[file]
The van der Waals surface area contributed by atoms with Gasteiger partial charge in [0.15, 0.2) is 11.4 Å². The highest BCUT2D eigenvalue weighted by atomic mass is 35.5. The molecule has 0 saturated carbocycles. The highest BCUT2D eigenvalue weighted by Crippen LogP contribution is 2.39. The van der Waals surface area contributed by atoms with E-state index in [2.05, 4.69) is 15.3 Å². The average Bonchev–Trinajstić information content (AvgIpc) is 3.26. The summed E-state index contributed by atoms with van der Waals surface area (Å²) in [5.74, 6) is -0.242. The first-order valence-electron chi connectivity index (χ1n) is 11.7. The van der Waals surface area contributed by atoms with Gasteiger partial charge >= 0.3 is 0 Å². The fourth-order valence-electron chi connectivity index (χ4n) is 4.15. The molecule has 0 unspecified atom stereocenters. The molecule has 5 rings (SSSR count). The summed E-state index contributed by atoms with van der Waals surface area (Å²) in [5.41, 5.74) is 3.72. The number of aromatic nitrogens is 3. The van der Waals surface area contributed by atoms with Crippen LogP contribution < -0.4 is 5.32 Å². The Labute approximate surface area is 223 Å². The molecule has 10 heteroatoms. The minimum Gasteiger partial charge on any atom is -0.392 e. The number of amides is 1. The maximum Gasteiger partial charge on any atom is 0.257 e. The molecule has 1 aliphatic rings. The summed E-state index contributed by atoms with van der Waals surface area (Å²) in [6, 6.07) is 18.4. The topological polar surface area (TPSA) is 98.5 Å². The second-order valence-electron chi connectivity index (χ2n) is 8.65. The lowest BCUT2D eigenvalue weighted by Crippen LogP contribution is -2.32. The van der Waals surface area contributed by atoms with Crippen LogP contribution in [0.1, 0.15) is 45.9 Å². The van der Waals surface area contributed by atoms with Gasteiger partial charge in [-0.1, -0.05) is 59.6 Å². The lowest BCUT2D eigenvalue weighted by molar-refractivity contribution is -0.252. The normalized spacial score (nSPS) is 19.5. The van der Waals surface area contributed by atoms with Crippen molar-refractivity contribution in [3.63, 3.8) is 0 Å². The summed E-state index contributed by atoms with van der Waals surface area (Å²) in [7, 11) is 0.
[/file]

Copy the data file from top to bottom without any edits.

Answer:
The van der Waals surface area contributed by atoms with Gasteiger partial charge in [0.15, 0.2) is 11.4 Å². The highest BCUT2D eigenvalue weighted by atomic mass is 35.5. The molecule has 0 saturated carbocycles. The highest BCUT2D eigenvalue weighted by Crippen LogP contribution is 2.39. The van der Waals surface area contributed by atoms with E-state index in [2.05, 4.69) is 15.3 Å². The average Bonchev–Trinajstić information content (AvgIpc) is 3.26. The summed E-state index contributed by atoms with van der Waals surface area (Å²) in [5.74, 6) is -0.242. The first-order valence-electron chi connectivity index (χ1n) is 11.7. The van der Waals surface area contributed by atoms with Gasteiger partial charge >= 0.3 is 0 Å². The fourth-order valence-electron chi connectivity index (χ4n) is 4.15. The molecule has 0 unspecified atom stereocenters. The molecule has 5 rings (SSSR count). The summed E-state index contributed by atoms with van der Waals surface area (Å²) in [5.41, 5.74) is 3.72. The number of aromatic nitrogens is 3. The van der Waals surface area contributed by atoms with Crippen LogP contribution < -0.4 is 5.32 Å². The Labute approximate surface area is 223 Å². The molecule has 10 heteroatoms. The minimum Gasteiger partial charge on any atom is -0.392 e. The number of amides is 1. The maximum Gasteiger partial charge on any atom is 0.257 e. The molecule has 1 aliphatic rings. The summed E-state index contributed by atoms with van der Waals surface area (Å²) in [6, 6.07) is 18.4. The topological polar surface area (TPSA) is 98.5 Å². The second-order valence-electron chi connectivity index (χ2n) is 8.65. The lowest BCUT2D eigenvalue weighted by Crippen LogP contribution is -2.32. The van der Waals surface area contributed by atoms with Crippen LogP contribution in [0.1, 0.15) is 45.9 Å². The van der Waals surface area contributed by atoms with Gasteiger partial charge in [-0.1, -0.05) is 59.6 Å². The lowest BCUT2D eigenvalue weighted by molar-refractivity contribution is -0.252. The normalized spacial score (nSPS) is 19.5. The van der Waals surface area contributed by atoms with Crippen molar-refractivity contribution in [3.63, 3.8) is 0 Å². The summed E-state index contributed by atoms with van der Waals surface area (Å²) in [7, 11) is 0.